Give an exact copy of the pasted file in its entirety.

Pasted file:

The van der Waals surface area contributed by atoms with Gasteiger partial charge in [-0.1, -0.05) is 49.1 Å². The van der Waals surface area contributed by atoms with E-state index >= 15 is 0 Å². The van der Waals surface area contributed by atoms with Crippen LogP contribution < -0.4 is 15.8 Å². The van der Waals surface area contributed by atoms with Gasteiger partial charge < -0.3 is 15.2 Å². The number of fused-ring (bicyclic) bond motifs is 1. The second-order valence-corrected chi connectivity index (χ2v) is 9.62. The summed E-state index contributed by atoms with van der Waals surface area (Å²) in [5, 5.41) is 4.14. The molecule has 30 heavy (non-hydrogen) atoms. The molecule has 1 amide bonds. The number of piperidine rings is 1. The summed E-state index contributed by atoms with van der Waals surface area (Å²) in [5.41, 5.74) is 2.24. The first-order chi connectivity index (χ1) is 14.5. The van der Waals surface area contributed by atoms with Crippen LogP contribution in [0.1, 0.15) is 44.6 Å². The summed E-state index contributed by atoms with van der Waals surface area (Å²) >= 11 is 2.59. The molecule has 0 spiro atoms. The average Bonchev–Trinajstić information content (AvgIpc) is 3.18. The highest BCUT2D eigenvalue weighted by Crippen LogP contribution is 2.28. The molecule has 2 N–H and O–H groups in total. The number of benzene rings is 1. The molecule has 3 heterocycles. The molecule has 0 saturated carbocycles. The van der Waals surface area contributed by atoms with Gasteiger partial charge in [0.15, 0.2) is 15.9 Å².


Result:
The van der Waals surface area contributed by atoms with Gasteiger partial charge in [-0.1, -0.05) is 49.1 Å². The van der Waals surface area contributed by atoms with E-state index >= 15 is 0 Å². The van der Waals surface area contributed by atoms with Crippen LogP contribution < -0.4 is 15.8 Å². The van der Waals surface area contributed by atoms with Gasteiger partial charge < -0.3 is 15.2 Å². The number of fused-ring (bicyclic) bond motifs is 1. The second-order valence-corrected chi connectivity index (χ2v) is 9.62. The summed E-state index contributed by atoms with van der Waals surface area (Å²) in [5, 5.41) is 4.14. The molecule has 30 heavy (non-hydrogen) atoms. The molecule has 1 amide bonds. The number of piperidine rings is 1. The summed E-state index contributed by atoms with van der Waals surface area (Å²) in [5.41, 5.74) is 2.24. The first-order chi connectivity index (χ1) is 14.5. The van der Waals surface area contributed by atoms with Crippen LogP contribution in [0.1, 0.15) is 44.6 Å². The summed E-state index contributed by atoms with van der Waals surface area (Å²) >= 11 is 2.59. The molecule has 0 spiro atoms. The average Bonchev–Trinajstić information content (AvgIpc) is 3.18. The highest BCUT2D eigenvalue weighted by Crippen LogP contribution is 2.28. The molecule has 2 N–H and O–H groups in total. The number of benzene rings is 1. The molecule has 3 heterocycles. The molecule has 0 saturated carbocycles. The van der Waals surface area contributed by atoms with Gasteiger partial charge in [0.15, 0.2) is 15.9 Å².